Once inside the station, everything was much easier. I am continuously grateful to have so much experience with the NYC subway system; it makes every other system seem like cake. I rode the train confidently to the Catacombs, successfully asked for directions in French at my transfer, exited, and walked in the direction of the sign for the building. I marveled at a long line I saw nearby, wondering what all those people were waiting for, and walked all around the area before realizing that in fact, that line was for the Catacombs! I walked back up and asked the two guys at the back of the line if it was indeed the correct line, and they responded that it was.

Over the next 60 minutes I got to know these two guys, Joakim and Kristian, as well as their friend Sarah, who arrived to meet them just a couple minutes after me. We discovered that we are all couchsurfers; Kristian and Joakim are from Norway, and Sarah was a young French woman who had just moved to Paris this past summer. Joakim, “the snail guy,” as he called himself, was in Paris to sell Norwegian snails and sea urchins. As I learned, the market for snails and sea urchins is suffering right now, and he had to expand his business circle to include not only Normandie, where he normally goes, but also Paris. Joakim explained that the French have been reselling Norwegian snails as “French,” which is hurting the Norwegian market and the pride of Norwegian fishermen. Joakim thinks it’s very important to know the origin of the snails, so he is not happy about what is happening within the business right now.

The hour-long wait flew by as I chatted with my new couchsurfing acquaintances. I learned that Sarah, like myself, had been considering volunteering at La Ferme du Bonheur, where I was headed the following Sunday. Joakim also invited us all to a party he was having at his apartment the following evening. Cool!

Eventually, we entered the catacombs and were able to explore. I had no idea what to expect and at first, just saw hallway after hallway like this:

Cool, but what were we heading to? Finally, we entered an area with a sign that read “L’Empire de la Mort” which translates literally as “The Empire of the Dead.” We all gasped as we entered, coming across walls and walls and walls like this:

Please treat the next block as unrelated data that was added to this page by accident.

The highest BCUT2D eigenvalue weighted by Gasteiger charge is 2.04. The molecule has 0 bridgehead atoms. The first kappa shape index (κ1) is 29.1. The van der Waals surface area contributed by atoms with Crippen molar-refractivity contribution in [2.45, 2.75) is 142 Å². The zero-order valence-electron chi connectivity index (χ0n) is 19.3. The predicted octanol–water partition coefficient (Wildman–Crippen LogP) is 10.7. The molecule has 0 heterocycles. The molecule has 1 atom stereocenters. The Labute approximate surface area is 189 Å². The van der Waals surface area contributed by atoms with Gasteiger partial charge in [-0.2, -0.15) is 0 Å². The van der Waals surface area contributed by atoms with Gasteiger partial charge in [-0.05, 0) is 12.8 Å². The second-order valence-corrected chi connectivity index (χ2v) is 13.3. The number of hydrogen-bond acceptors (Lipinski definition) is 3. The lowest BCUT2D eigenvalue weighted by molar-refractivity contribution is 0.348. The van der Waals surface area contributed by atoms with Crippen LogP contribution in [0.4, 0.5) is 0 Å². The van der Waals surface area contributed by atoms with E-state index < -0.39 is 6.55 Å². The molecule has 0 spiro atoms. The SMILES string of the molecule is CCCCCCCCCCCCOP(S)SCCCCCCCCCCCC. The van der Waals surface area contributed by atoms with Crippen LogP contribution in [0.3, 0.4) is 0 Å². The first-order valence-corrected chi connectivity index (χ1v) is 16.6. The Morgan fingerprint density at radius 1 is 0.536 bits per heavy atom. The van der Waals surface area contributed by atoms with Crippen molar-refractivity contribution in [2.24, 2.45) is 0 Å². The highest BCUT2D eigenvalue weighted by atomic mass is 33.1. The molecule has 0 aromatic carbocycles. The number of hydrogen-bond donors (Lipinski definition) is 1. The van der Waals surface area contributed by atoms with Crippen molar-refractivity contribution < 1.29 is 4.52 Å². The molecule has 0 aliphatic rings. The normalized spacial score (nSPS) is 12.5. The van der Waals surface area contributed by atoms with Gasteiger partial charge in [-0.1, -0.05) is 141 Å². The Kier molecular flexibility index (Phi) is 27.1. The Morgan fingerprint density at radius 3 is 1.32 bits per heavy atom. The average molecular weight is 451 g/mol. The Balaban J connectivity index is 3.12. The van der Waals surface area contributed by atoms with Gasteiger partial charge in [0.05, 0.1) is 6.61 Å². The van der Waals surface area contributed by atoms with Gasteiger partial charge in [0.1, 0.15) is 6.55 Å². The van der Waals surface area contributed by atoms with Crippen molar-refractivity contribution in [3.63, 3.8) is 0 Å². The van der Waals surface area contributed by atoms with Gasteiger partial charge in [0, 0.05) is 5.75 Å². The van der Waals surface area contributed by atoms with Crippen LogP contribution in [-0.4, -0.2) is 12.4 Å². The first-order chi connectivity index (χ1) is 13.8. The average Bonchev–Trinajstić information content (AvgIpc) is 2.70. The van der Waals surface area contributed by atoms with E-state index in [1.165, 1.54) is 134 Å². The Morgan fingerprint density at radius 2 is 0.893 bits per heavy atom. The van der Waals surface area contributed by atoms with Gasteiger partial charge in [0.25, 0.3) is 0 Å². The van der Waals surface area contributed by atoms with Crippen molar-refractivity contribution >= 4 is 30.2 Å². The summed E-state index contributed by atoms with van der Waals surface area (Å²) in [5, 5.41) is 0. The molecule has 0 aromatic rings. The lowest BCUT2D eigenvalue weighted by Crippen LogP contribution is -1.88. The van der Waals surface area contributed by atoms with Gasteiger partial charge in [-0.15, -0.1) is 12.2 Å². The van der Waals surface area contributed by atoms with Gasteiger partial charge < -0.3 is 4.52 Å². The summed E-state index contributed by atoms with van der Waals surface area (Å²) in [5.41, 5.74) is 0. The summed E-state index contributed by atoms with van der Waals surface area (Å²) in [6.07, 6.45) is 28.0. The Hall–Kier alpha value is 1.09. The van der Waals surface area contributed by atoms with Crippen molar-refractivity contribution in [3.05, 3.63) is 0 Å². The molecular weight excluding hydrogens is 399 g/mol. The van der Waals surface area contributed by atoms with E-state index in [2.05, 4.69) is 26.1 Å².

As we learned from the signs, and with Sarah’s help translating some of the words, the catacombs consist of thousands of bones from the bodies of French inhabitants who were once buried in one or another cemetery, then dug up and systematically stacked to create the walls of bone that fill the catacombs. I had no idea!

The catacombs are HUGE – after hall after hall after hall of bones, learning bits of history along the way, we ascended back to ground level and left the building, feeling a bit disoriented as we discovered that we were multiple blocks away from where we began. Sadly, it was at this time that I bid adieu to my catacomb buddies. They were off to grab some dinner, while I was off to the circus!

A short train ride later, I arrived at Cirque Electrique, where Solène takes her aerial lessons. We happened to arrive at the same time so she led the way inside, I filled out a form, and we prepared for the lesson. This is a true circus school – the aerial students learn not only how to do tricks on ribbons and hoops, but also real trapezes – while the acrobat students practice handstands, cartwheels, and flips on the mats, all under a giant circus tent. I opted for the acrobatics class, so after extensive group warm-ups together we parted ways and joined with our respective instructors. I was the only English-speaker in the group, but as I discovered, you can absolutely take an acrobatics class without speaking the same language – ça marche!

I loved this experience – I have never been able to do a handstand, yet alone a cartwheel, and through this class I actually improved quite a bit! There were two other beginners that night, so we worked on the basics while the other students flipped all over the place. Meanwhile, just a couple feet to our side the aerial students climbed ropes, ribbons, and displayed daring acts on the trapeze. Trop cool!

Solène and I left the circus very content; it was a great experience and I hope I can learn more when I return to NY. I work at a circus camp for kids in the summer as the music teacher; it will be cool to be able to maybe show off some acrobatics skills when I return to circus camp next year! 🙂

Day 3: Lots of Walking

The following day, I woke earlier (take that, jetlag!) and was able to work a bit in the morning before departing for adventures. First stop: Lunch with Marie-Nöelle!

Unlike everyone else I was to reunite with in Paris this week, Marie-Nöelle is not someone I know from couchsurfing. Instead, she is a fellow vibraphone enthusiast! We met virtually on the incredible vibraphone forum, http://www.vibesworkshop.com, and became friendly, since we are two of the few women on the site. Until this moment we had never met in person, but as soon as I arrived at her job I felt as if I was meeting an old friend. Marie-Nöelle works at an institution for the blind and I found her behind the counter selling products. Interestingly, what I thought would be a normal Friday in Paris was anything but; Black Friday is popular in Paris and Marie-Nöelle was extremely busy! She did have time for lunch, so we enjoyed a nice meal at a nearby restaurant (my first meal out in Paris) and I tried a French specialty, chestnut cake.